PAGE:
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Approximate Inference for the Loss-Calibrated Bayesian

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If you have a question about this talk, please contact Richard Nickl.

Bayesian decision theory provides a well-defined theoretical framework for rational decision making under uncertainty. However, even if we assume that our subjective beliefs about the world have been well-specified, we usually need to resort to approximations in order to use them in practice. Despite the central role of the loss in the decision theory formulation, most prevalent Bayesian approximation methods focus on approximating the posterior over parameters with no consideration of the loss. In this talk, our main point is to bring back in focus the need to calibrate the approximation methods to the loss under consideration. This philosophy has already been widely applied in the frequentist statistics / discriminative machine learning literature, as for example with the use of surrogate loss functions, but not in Bayesian statistics surprisingly. We provide examples showing the limitation of disregarding the loss in standard approximate inference schemes and outline several interesting research directions arising from this new perspective. As a first loss-calibrated attempt, we propose an EM-like algorithm on the Bayesian posterior risk and show how it can improve a standard approach to Gaussian process classification when the losses are asymmetric.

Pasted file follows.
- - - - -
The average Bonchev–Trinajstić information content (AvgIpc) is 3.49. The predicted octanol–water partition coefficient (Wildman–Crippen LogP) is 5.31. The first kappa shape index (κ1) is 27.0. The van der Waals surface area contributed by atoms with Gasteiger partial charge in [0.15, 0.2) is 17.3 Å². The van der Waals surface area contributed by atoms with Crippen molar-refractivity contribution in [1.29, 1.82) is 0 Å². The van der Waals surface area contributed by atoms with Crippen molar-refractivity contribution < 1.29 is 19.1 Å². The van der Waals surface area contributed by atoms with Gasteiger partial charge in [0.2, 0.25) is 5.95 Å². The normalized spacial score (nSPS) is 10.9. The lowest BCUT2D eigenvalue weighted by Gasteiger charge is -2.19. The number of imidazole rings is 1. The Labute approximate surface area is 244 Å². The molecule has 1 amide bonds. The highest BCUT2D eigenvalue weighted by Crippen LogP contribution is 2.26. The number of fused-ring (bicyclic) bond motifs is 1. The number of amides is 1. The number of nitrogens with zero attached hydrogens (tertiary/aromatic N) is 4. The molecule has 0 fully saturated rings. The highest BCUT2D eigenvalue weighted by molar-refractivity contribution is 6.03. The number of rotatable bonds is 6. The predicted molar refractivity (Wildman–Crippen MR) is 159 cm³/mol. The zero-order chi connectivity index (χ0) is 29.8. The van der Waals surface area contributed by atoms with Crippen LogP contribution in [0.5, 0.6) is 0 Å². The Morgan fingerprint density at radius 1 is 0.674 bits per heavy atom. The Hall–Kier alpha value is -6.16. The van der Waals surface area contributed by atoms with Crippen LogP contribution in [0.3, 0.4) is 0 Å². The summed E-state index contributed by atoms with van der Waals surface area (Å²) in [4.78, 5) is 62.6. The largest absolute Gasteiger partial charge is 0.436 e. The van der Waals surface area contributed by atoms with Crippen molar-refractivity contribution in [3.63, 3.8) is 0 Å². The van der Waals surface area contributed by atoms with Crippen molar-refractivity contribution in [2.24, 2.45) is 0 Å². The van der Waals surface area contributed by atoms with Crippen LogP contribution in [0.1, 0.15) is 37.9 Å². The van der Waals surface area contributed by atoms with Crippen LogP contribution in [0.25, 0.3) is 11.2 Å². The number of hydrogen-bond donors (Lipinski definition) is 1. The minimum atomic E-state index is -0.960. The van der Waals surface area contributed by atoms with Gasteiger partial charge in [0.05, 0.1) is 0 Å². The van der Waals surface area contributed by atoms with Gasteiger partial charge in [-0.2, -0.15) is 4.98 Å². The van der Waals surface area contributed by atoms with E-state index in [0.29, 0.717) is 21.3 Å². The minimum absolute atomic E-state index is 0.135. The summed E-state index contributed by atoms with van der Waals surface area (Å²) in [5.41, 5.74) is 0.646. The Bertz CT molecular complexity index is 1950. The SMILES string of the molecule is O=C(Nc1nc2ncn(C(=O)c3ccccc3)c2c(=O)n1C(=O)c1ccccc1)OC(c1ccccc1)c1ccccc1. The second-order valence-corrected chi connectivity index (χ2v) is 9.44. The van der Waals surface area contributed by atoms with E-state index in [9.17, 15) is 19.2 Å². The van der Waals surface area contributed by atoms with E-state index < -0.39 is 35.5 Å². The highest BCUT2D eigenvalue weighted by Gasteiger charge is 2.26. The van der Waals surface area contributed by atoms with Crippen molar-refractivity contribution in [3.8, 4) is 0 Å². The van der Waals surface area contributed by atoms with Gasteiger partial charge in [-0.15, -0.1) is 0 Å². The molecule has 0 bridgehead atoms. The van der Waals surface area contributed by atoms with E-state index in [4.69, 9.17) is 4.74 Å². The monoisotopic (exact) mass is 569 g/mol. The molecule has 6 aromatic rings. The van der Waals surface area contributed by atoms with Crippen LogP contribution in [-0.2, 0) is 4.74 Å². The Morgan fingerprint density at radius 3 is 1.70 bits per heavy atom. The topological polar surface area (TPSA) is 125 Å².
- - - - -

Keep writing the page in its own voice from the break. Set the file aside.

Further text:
This talk is part of the Statistics series.

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